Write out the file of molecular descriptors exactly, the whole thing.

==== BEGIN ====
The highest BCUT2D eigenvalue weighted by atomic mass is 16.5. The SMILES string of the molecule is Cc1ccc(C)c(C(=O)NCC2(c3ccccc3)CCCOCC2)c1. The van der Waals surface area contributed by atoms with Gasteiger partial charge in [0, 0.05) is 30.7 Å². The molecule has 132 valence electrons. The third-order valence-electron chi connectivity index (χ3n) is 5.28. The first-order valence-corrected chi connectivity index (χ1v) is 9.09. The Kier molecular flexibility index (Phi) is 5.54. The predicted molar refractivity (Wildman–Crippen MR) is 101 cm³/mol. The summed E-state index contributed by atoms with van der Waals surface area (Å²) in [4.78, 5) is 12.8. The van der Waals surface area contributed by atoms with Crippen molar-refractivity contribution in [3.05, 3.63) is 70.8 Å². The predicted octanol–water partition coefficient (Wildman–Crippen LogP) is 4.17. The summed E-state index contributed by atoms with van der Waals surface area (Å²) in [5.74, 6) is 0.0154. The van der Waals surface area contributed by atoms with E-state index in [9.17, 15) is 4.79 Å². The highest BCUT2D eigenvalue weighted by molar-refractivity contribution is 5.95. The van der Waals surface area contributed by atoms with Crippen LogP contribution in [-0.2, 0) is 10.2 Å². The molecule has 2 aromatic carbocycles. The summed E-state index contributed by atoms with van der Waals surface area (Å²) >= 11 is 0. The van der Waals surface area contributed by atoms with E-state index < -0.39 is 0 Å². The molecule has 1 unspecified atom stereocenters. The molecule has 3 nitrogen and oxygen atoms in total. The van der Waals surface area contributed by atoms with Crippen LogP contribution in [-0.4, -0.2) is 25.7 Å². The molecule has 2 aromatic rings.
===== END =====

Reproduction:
The highest BCUT2D eigenvalue weighted by atomic mass is 16.5. The SMILES string of the molecule is Cc1ccc(C)c(C(=O)NCC2(c3ccccc3)CCCOCC2)c1. The van der Waals surface area contributed by atoms with Gasteiger partial charge in [0, 0.05) is 30.7 Å². The molecule has 132 valence electrons. The third-order valence-electron chi connectivity index (χ3n) is 5.28. The first-order valence-corrected chi connectivity index (χ1v) is 9.09. The Kier molecular flexibility index (Phi) is 5.54. The predicted molar refractivity (Wildman–Crippen MR) is 101 cm³/mol. The summed E-state index contributed by atoms with van der Waals surface area (Å²) in [4.78, 5) is 12.8. The van der Waals surface area contributed by atoms with Crippen molar-refractivity contribution in [3.05, 3.63) is 70.8 Å². The predicted octanol–water partition coefficient (Wildman–Crippen LogP) is 4.17. The summed E-state index contributed by atoms with van der Waals surface area (Å²) in [5.74, 6) is 0.0154. The van der Waals surface area contributed by atoms with E-state index in [9.17, 15) is 4.79 Å². The highest BCUT2D eigenvalue weighted by molar-refractivity contribution is 5.95. The van der Waals surface area contributed by atoms with Crippen LogP contribution in [-0.2, 0) is 10.2 Å². The molecule has 2 aromatic carbocycles. The summed E-state index contributed by atoms with van der Waals surface area (Å²) >= 11 is 0. The van der Waals surface area contributed by atoms with E-state index < -0.39 is 0 Å². The molecule has 1 unspecified atom stereocenters. The molecule has 3 nitrogen and oxygen atoms in total. The van der Waals surface area contributed by atoms with Crippen LogP contribution in [-0.4, -0.2) is 25.7 Å². The molecule has 2 aromatic rings.